How to Prevent Elder Financial Abuse
Build your understanding of elder financial abuse and learn to reject and prevent it from happening to you and/or someone you know by:
- Staying informed and talking about financial matters with people or professionals you trust.
- Understanding how fraudsters target seniors and community organizations.
- Investigating an investment opportunity or sales pitch, as well as the person promoting it, before handing over your money; or consider seeking independent, third party advice if you are unsure of an investment offer.
- Understanding affinity fraud and learning the affinity fraud warning signs.
- Keeping track of your finances by reviewing your bank and investment statements regularly.
- Discussing future plans with your lawyer and making arrangements in case something happens to you and you are not able to communicate your wishes. This can be done by drafting a will, healthcare directive, and/or power of attorney.
- Getting help if someone pressures you to invest or asks to access your investment or bank accounts.
- Asking someone you trust for help if you feel a family member, friend, or care worker is pressuring you for money or seeking access to your finances.
How to Report Elder Financial Abuse
Abusive relationships rarely end on their own and they become worse over time. If you think you or someone you are close with are being taken advantage of financially, ask for help.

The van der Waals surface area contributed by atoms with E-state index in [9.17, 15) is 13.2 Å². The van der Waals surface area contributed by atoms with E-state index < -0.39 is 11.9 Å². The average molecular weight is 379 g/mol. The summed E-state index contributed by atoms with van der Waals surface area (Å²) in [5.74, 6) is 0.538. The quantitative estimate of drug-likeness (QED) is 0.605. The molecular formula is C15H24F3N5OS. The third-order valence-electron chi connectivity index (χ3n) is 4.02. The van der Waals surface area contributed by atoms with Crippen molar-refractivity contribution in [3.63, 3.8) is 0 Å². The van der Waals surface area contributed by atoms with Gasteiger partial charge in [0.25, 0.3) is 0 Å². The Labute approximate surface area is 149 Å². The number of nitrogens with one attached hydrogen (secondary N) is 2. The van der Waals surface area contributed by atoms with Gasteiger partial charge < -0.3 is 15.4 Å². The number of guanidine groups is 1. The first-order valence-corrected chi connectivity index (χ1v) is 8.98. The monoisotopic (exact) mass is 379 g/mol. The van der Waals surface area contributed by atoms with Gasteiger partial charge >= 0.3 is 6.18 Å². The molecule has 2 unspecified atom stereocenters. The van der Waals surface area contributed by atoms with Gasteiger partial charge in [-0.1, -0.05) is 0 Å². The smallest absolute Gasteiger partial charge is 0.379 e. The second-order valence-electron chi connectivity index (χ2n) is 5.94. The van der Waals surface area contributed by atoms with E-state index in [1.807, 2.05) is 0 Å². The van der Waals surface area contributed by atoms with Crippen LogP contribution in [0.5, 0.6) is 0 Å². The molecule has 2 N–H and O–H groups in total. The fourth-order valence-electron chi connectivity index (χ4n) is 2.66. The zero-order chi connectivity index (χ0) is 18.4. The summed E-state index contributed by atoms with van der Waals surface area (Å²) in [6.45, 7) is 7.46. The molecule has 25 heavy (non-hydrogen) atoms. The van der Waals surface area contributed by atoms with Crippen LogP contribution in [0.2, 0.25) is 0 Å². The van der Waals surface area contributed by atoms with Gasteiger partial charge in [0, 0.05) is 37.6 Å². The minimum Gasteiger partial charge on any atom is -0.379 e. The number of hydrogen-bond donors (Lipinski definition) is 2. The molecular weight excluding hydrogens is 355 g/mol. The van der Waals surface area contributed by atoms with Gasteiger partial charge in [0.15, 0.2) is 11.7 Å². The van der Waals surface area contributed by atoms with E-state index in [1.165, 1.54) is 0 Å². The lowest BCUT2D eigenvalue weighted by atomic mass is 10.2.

If you feel that you are being subjected to elder abuse, talk to someone you trust, such as a friend, family member, police officer, lawyer, or staff member at your financial institution.
Where you can Report Elder Financial Abuse in British Columbia
If you suspect investment fraud, contact the BC Securities Commission (BCSC).
If you suspect other forms of financial abuse, go to the following resources for help:
- Seniors Abuse Information Line (SAIL) from Seniors First BC is a resource for older adults to receive general information about elder abuse. It is also a safe contact to discuss possible abuse or mistreatment. BC residents can contact SAIL at 604-437-1940 or 1-866-437-1940 (toll free).
- Government of BC – For protection from elder abuse or neglect, visit www.gov.bc.ca/elderabuse.
- Public Guardian and Trustee at 604-660-4444, or visit http://www.trustee.bc.ca/Pages/default.aspx.
- Legal Services Society at 604-408-2172 or toll-free at 1-866-577-2525, or visit https://lss.bc.ca/.
- Contact the RCMP or local police if you feel the abuse is a criminal matter. You can also call VictimLink BC at 1-800-563-0808 to receive information and referral services if you are a victim of a crime.
For more information on how you can recognize, reject, and report elder financial abuse, visit this webpage.
Report a Concern
If you have any concerns about a person or company offering an investment opportunity, please contact BCSC Inquiries at 604-899-6854 or 1-800-373-6393 or through e-mail at [email protected]. You can also file a complaint or submit a tip anonymously using the BCSC’s online complaint form.